Busy as a bee
This month’s Nature Canada calendar captures what may well be our planet’s most critical plant/animal interaction – a bee foraging for nectar and transporting pollen. Approximately 80% of flowering plants depend on pollinators to transfer pollen for fertilization between plants thereby facilitating fruit and seed production. Bees are the most important group of pollinators. Let’s take a closer look at these complex and fascinating insects.
Where do they live?
Bees, like ants and wasps, belong to the order Hymenoptera, a very successful order in terms of numbers of species and worldwide distribution. There are about 1,000 bee species in Canada; they can be found right across the country, excluding the highest altitudes and polar regions. In Canada, as elsewhere, where you have flowering plants, there you will find bees.
What do they look like?
Like most other Hymenoptera, bees in their adult stage have two pairs of clear wings with the front pair larger than the back pair. The wing pairs, which are held together by small hooks, operate in unison in flight. Bees have large compound eyes and females usually have an ovipositor. Unlike other Hymenoptera, bees have a proboscis for siphoning nectar and fuzzy bodies with feathery hair, which allows for transport of pollen. Some bees even have “baskets” made from hairs on their hind legs to transport pollen.
Bees, like ants and wasps of the suborder Apocrita, have the characteristic narrow junction between the thorax and the abdomen, which provides greater flexibility. Like their wasp ancestors, bees have long, straight antennae.
In your garden, you may recognize the Honey Bees —an import brought by settlers from Europe—and the native Bumble Bees. These two black and yellow bees are classic social bees, with a caste system of a queen, workers (all female) and drones (all males) live in large colonies. However, in Canada, most species are solitary in their habit and nest in the ground or in tree cavities; the exception are Parasitic Bees, which do not build nests at all.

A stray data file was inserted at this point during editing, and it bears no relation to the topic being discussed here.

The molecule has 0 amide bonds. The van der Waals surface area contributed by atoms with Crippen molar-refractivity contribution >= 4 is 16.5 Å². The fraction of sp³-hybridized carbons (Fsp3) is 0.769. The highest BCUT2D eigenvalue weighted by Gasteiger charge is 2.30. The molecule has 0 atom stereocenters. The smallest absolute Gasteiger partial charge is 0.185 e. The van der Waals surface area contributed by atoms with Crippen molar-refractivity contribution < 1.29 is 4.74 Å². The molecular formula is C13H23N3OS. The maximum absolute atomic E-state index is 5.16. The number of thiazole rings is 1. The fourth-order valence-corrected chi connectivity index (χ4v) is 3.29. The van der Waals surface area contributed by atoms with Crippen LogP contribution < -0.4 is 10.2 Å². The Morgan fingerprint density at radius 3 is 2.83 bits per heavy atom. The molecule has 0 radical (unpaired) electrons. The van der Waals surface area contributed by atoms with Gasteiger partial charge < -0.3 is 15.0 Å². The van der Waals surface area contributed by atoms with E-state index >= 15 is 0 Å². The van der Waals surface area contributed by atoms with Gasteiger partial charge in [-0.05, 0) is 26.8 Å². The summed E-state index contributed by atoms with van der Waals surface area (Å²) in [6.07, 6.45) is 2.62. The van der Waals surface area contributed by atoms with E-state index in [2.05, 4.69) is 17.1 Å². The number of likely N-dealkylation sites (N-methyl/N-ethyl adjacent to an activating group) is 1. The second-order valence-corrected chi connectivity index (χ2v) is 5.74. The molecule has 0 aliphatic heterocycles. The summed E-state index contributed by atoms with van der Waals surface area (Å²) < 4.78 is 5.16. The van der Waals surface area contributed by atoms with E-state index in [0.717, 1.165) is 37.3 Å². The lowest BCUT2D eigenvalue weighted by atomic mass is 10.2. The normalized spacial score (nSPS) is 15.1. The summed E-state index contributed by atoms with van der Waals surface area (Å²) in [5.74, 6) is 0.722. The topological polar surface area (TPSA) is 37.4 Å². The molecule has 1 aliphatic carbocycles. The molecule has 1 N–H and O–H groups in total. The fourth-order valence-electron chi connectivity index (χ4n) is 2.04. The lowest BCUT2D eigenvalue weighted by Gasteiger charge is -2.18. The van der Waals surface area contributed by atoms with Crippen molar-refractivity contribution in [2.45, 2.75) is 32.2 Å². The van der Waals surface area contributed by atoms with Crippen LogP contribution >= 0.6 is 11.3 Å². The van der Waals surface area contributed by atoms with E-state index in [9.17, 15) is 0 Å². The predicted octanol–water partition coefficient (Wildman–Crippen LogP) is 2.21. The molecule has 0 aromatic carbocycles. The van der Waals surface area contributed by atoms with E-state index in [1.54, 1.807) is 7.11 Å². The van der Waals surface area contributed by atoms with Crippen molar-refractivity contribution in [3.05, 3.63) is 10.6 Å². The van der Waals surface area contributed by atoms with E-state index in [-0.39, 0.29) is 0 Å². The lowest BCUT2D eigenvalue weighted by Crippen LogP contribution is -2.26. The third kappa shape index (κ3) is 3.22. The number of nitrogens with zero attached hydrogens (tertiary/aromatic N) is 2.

What do they eat?
Most Canadian bees live on a diet of pollen and nectar, which they collect from one or multiple plant families in the course of a single foraging trip near their nest.
How do they reproduce?
All native bees have a complete, four-stage life cycle: egg, larva, pupa and adult. The first three stages take up the greater part of their life cycles. In some species, only the new queen hibernates through the winter and begins new life cycles in spring. In other species, the adults hibernate through the winter and mate in the spring.
Did you know?
- Most Canadian bee species do not make honey. Several species, including some Bumblebees, have this ability; the Honey Bee, however, is the only species that can produce economically viable quantities. All the other bees use the pollen and nectar to feed their larvae.
- Not all bees can sting. Drones do not have stingers at all. Bumblebee and solitary queens and workers rarely sting. However, you may expect to be stung if you swat, stand on, or otherwise disturb them while they forage.
- Honey Bees that protect the honey and the queen sting once then die: the barb of the stinger remains in the pierced skin, and the intestine is pulled out as the bee flies away. Bumble Bees do have stingers, but they are not barbed; if threatened, they can sting several times.
What can you do to help the bees?
Habitat loss, disease, exposure to pesticides and climate change are all significant threats to bees. You can do your part by supporting efforts to ban pesticides, especially neonicotinoids in field crops; to protect bee habitat, and to help us raise awareness of the bees’ important role in our food supply and of their plight. We also encourage you to grow pollinator gardens and native plants in your home, school or community. Remember, healthy bee populations mean access to local fruit, vegetables and nuts and beautiful flowers!